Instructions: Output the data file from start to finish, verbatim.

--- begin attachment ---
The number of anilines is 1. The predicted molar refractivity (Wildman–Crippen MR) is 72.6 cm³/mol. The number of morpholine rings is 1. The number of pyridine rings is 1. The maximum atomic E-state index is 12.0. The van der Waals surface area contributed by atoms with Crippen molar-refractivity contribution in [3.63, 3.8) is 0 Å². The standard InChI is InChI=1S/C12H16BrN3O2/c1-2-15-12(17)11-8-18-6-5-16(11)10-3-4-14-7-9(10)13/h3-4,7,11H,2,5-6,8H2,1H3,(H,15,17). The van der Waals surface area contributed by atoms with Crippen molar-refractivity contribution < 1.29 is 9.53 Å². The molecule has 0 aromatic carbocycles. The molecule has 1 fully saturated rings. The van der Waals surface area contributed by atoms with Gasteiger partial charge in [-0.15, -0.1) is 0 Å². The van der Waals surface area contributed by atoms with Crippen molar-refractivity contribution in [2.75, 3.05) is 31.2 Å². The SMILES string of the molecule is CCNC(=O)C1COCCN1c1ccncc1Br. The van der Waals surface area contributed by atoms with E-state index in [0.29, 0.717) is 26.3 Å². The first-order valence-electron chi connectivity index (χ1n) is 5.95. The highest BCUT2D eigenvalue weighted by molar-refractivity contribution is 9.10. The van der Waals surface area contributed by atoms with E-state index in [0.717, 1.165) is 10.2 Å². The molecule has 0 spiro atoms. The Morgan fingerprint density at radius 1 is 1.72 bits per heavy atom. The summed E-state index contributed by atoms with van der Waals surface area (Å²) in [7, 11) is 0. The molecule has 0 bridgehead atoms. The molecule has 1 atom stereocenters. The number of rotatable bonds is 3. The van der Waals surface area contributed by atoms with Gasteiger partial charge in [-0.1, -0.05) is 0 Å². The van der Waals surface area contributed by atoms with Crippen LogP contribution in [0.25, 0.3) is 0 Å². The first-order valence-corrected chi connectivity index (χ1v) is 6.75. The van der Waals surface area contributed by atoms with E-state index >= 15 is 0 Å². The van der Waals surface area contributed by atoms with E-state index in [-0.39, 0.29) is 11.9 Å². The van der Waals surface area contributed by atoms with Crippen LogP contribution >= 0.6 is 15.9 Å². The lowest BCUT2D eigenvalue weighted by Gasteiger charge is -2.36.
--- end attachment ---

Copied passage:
The number of anilines is 1. The predicted molar refractivity (Wildman–Crippen MR) is 72.6 cm³/mol. The number of morpholine rings is 1. The number of pyridine rings is 1. The maximum atomic E-state index is 12.0. The van der Waals surface area contributed by atoms with Crippen molar-refractivity contribution in [3.63, 3.8) is 0 Å². The standard InChI is InChI=1S/C12H16BrN3O2/c1-2-15-12(17)11-8-18-6-5-16(11)10-3-4-14-7-9(10)13/h3-4,7,11H,2,5-6,8H2,1H3,(H,15,17). The van der Waals surface area contributed by atoms with Crippen molar-refractivity contribution < 1.29 is 9.53 Å². The molecule has 0 aromatic carbocycles. The molecule has 1 fully saturated rings. The van der Waals surface area contributed by atoms with Gasteiger partial charge in [-0.15, -0.1) is 0 Å². The van der Waals surface area contributed by atoms with Crippen molar-refractivity contribution in [2.75, 3.05) is 31.2 Å². The SMILES string of the molecule is CCNC(=O)C1COCCN1c1ccncc1Br. The van der Waals surface area contributed by atoms with E-state index in [0.29, 0.717) is 26.3 Å². The first-order valence-electron chi connectivity index (χ1n) is 5.95. The highest BCUT2D eigenvalue weighted by molar-refractivity contribution is 9.10. The van der Waals surface area contributed by atoms with E-state index in [0.717, 1.165) is 10.2 Å². The molecule has 0 spiro atoms. The Morgan fingerprint density at radius 1 is 1.72 bits per heavy atom. The summed E-state index contributed by atoms with van der Waals surface area (Å²) in [7, 11) is 0. The molecule has 0 bridgehead atoms. The molecule has 1 atom stereocenters. The number of rotatable bonds is 3. The van der Waals surface area contributed by atoms with Gasteiger partial charge in [-0.1, -0.05) is 0 Å². The van der Waals surface area contributed by atoms with Crippen LogP contribution in [0.25, 0.3) is 0 Å². The first-order valence-corrected chi connectivity index (χ1v) is 6.75. The van der Waals surface area contributed by atoms with E-state index >= 15 is 0 Å². The van der Waals surface area contributed by atoms with E-state index in [-0.39, 0.29) is 11.9 Å². The van der Waals surface area contributed by atoms with Crippen LogP contribution >= 0.6 is 15.9 Å². The lowest BCUT2D eigenvalue weighted by Gasteiger charge is -2.36.